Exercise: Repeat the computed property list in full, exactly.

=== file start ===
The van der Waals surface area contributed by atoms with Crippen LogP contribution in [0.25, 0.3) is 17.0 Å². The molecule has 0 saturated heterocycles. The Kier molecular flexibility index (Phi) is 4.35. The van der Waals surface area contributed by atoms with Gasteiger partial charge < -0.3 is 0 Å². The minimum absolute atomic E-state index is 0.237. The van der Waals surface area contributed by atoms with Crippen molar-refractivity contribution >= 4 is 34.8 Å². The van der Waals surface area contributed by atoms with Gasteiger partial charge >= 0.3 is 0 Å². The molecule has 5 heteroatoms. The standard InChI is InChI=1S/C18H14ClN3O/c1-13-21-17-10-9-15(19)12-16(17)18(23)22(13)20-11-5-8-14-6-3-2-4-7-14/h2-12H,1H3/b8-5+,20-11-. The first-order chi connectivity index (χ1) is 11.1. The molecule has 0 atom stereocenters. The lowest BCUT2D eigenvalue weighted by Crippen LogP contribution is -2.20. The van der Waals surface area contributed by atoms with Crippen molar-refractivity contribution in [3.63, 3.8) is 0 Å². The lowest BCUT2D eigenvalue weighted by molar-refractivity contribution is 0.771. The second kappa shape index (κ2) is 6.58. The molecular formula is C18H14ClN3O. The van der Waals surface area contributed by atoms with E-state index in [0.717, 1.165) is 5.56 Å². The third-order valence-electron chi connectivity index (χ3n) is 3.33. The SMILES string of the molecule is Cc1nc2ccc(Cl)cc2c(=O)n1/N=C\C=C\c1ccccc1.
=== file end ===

The van der Waals surface area contributed by atoms with Crippen LogP contribution in [0.25, 0.3) is 17.0 Å². The molecule has 0 saturated heterocycles. The Kier molecular flexibility index (Phi) is 4.35. The van der Waals surface area contributed by atoms with Gasteiger partial charge < -0.3 is 0 Å². The minimum absolute atomic E-state index is 0.237. The van der Waals surface area contributed by atoms with Crippen molar-refractivity contribution >= 4 is 34.8 Å². The van der Waals surface area contributed by atoms with Gasteiger partial charge >= 0.3 is 0 Å². The molecule has 5 heteroatoms. The standard InChI is InChI=1S/C18H14ClN3O/c1-13-21-17-10-9-15(19)12-16(17)18(23)22(13)20-11-5-8-14-6-3-2-4-7-14/h2-12H,1H3/b8-5+,20-11-. The first-order chi connectivity index (χ1) is 11.1. The molecule has 0 atom stereocenters. The lowest BCUT2D eigenvalue weighted by Crippen LogP contribution is -2.20. The van der Waals surface area contributed by atoms with Crippen molar-refractivity contribution in [3.63, 3.8) is 0 Å². The lowest BCUT2D eigenvalue weighted by molar-refractivity contribution is 0.771. The second kappa shape index (κ2) is 6.58. The molecular formula is C18H14ClN3O. The van der Waals surface area contributed by atoms with E-state index in [0.717, 1.165) is 5.56 Å². The third-order valence-electron chi connectivity index (χ3n) is 3.33. The SMILES string of the molecule is Cc1nc2ccc(Cl)cc2c(=O)n1/N=C\C=C\c1ccccc1.